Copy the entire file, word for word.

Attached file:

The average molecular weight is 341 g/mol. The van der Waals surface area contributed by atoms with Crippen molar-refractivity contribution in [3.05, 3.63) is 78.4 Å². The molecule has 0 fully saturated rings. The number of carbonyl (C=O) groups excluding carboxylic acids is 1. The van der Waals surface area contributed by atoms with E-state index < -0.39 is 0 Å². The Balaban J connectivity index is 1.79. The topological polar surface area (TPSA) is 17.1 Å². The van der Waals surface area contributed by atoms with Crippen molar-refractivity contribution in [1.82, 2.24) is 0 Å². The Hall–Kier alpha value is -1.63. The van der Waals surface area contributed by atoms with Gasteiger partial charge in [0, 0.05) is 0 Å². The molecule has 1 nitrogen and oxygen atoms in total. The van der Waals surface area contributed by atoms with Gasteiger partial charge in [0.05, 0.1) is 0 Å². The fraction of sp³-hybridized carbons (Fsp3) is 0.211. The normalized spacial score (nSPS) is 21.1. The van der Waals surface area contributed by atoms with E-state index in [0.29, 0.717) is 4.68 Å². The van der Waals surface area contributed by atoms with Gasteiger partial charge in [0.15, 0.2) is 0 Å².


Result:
The average molecular weight is 341 g/mol. The van der Waals surface area contributed by atoms with Crippen molar-refractivity contribution in [3.05, 3.63) is 78.4 Å². The molecule has 0 fully saturated rings. The number of carbonyl (C=O) groups excluding carboxylic acids is 1. The van der Waals surface area contributed by atoms with E-state index < -0.39 is 0 Å². The Balaban J connectivity index is 1.79. The topological polar surface area (TPSA) is 17.1 Å². The van der Waals surface area contributed by atoms with Crippen molar-refractivity contribution in [1.82, 2.24) is 0 Å². The Hall–Kier alpha value is -1.63. The van der Waals surface area contributed by atoms with Gasteiger partial charge in [0, 0.05) is 0 Å². The molecule has 1 nitrogen and oxygen atoms in total. The van der Waals surface area contributed by atoms with Gasteiger partial charge in [0.05, 0.1) is 0 Å². The fraction of sp³-hybridized carbons (Fsp3) is 0.211. The normalized spacial score (nSPS) is 21.1. The van der Waals surface area contributed by atoms with E-state index in [0.29, 0.717) is 4.68 Å². The van der Waals surface area contributed by atoms with Gasteiger partial charge in [0.15, 0.2) is 0 Å².